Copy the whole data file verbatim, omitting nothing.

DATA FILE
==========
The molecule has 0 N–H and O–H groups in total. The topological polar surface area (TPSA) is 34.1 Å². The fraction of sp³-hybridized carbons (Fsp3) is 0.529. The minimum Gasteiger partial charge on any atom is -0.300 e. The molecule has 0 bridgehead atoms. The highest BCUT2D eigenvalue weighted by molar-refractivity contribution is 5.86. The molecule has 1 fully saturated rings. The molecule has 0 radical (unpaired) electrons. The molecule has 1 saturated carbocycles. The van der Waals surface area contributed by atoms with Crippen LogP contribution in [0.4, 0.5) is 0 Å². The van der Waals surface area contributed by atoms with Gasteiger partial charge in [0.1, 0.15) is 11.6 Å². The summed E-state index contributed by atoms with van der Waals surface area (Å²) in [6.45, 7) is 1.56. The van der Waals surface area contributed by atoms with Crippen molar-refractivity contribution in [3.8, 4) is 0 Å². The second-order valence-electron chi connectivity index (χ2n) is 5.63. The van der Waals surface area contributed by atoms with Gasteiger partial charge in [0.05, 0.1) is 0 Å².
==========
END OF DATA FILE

The molecule has 0 N–H and O–H groups in total. The topological polar surface area (TPSA) is 34.1 Å². The fraction of sp³-hybridized carbons (Fsp3) is 0.529. The minimum Gasteiger partial charge on any atom is -0.300 e. The molecule has 0 bridgehead atoms. The highest BCUT2D eigenvalue weighted by molar-refractivity contribution is 5.86. The molecule has 1 fully saturated rings. The molecule has 0 radical (unpaired) electrons. The molecule has 1 saturated carbocycles. The van der Waals surface area contributed by atoms with Crippen LogP contribution in [0.4, 0.5) is 0 Å². The van der Waals surface area contributed by atoms with Gasteiger partial charge in [0.1, 0.15) is 11.6 Å². The summed E-state index contributed by atoms with van der Waals surface area (Å²) in [6.45, 7) is 1.56. The van der Waals surface area contributed by atoms with Crippen molar-refractivity contribution in [3.8, 4) is 0 Å². The second-order valence-electron chi connectivity index (χ2n) is 5.63. The van der Waals surface area contributed by atoms with Gasteiger partial charge in [0.05, 0.1) is 0 Å².